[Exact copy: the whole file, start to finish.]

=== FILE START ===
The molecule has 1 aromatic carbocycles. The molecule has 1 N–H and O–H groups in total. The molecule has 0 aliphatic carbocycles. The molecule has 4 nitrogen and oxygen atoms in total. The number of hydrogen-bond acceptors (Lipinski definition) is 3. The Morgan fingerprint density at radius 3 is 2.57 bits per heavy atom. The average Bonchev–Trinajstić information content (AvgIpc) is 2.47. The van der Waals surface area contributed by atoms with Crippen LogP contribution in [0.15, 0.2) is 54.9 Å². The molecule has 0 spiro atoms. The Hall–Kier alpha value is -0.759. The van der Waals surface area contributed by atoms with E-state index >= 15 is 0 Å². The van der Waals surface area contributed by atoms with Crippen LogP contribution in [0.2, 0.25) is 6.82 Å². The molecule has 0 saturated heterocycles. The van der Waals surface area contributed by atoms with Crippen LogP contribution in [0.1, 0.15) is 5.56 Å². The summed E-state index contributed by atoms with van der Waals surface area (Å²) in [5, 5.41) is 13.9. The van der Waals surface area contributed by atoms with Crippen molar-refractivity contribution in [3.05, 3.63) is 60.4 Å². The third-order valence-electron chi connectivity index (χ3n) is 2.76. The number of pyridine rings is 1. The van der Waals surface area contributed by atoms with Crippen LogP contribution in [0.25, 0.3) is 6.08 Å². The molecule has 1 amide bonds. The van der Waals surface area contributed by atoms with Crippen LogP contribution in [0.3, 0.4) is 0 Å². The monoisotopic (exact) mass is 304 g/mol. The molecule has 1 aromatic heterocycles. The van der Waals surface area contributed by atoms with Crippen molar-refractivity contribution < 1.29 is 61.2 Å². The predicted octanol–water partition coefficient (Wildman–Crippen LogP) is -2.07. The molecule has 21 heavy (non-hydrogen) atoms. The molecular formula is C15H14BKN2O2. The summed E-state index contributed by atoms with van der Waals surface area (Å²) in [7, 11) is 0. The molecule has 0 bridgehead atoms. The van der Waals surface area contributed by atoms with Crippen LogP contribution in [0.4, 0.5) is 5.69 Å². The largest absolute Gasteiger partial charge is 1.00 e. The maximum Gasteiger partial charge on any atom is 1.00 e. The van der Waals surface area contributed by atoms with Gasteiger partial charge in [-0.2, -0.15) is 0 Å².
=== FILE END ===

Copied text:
The molecule has 1 aromatic carbocycles. The molecule has 1 N–H and O–H groups in total. The molecule has 0 aliphatic carbocycles. The molecule has 4 nitrogen and oxygen atoms in total. The number of hydrogen-bond acceptors (Lipinski definition) is 3. The Morgan fingerprint density at radius 3 is 2.57 bits per heavy atom. The average Bonchev–Trinajstić information content (AvgIpc) is 2.47. The van der Waals surface area contributed by atoms with Crippen LogP contribution in [0.15, 0.2) is 54.9 Å². The molecule has 0 spiro atoms. The Hall–Kier alpha value is -0.759. The van der Waals surface area contributed by atoms with E-state index >= 15 is 0 Å². The van der Waals surface area contributed by atoms with Crippen LogP contribution in [0.2, 0.25) is 6.82 Å². The molecule has 0 saturated heterocycles. The van der Waals surface area contributed by atoms with Crippen LogP contribution in [0.1, 0.15) is 5.56 Å². The summed E-state index contributed by atoms with van der Waals surface area (Å²) in [5, 5.41) is 13.9. The van der Waals surface area contributed by atoms with Crippen molar-refractivity contribution in [3.05, 3.63) is 60.4 Å². The third-order valence-electron chi connectivity index (χ3n) is 2.76. The number of pyridine rings is 1. The van der Waals surface area contributed by atoms with Crippen LogP contribution in [0.25, 0.3) is 6.08 Å². The molecule has 1 amide bonds. The van der Waals surface area contributed by atoms with Crippen LogP contribution in [0.3, 0.4) is 0 Å². The monoisotopic (exact) mass is 304 g/mol. The molecule has 1 aromatic heterocycles. The van der Waals surface area contributed by atoms with Crippen molar-refractivity contribution < 1.29 is 61.2 Å². The predicted octanol–water partition coefficient (Wildman–Crippen LogP) is -2.07. The molecule has 21 heavy (non-hydrogen) atoms. The molecular formula is C15H14BKN2O2. The summed E-state index contributed by atoms with van der Waals surface area (Å²) in [7, 11) is 0. The molecule has 0 bridgehead atoms. The van der Waals surface area contributed by atoms with Crippen LogP contribution in [0.4, 0.5) is 5.69 Å². The largest absolute Gasteiger partial charge is 1.00 e. The maximum Gasteiger partial charge on any atom is 1.00 e. The van der Waals surface area contributed by atoms with Gasteiger partial charge in [-0.2, -0.15) is 0 Å².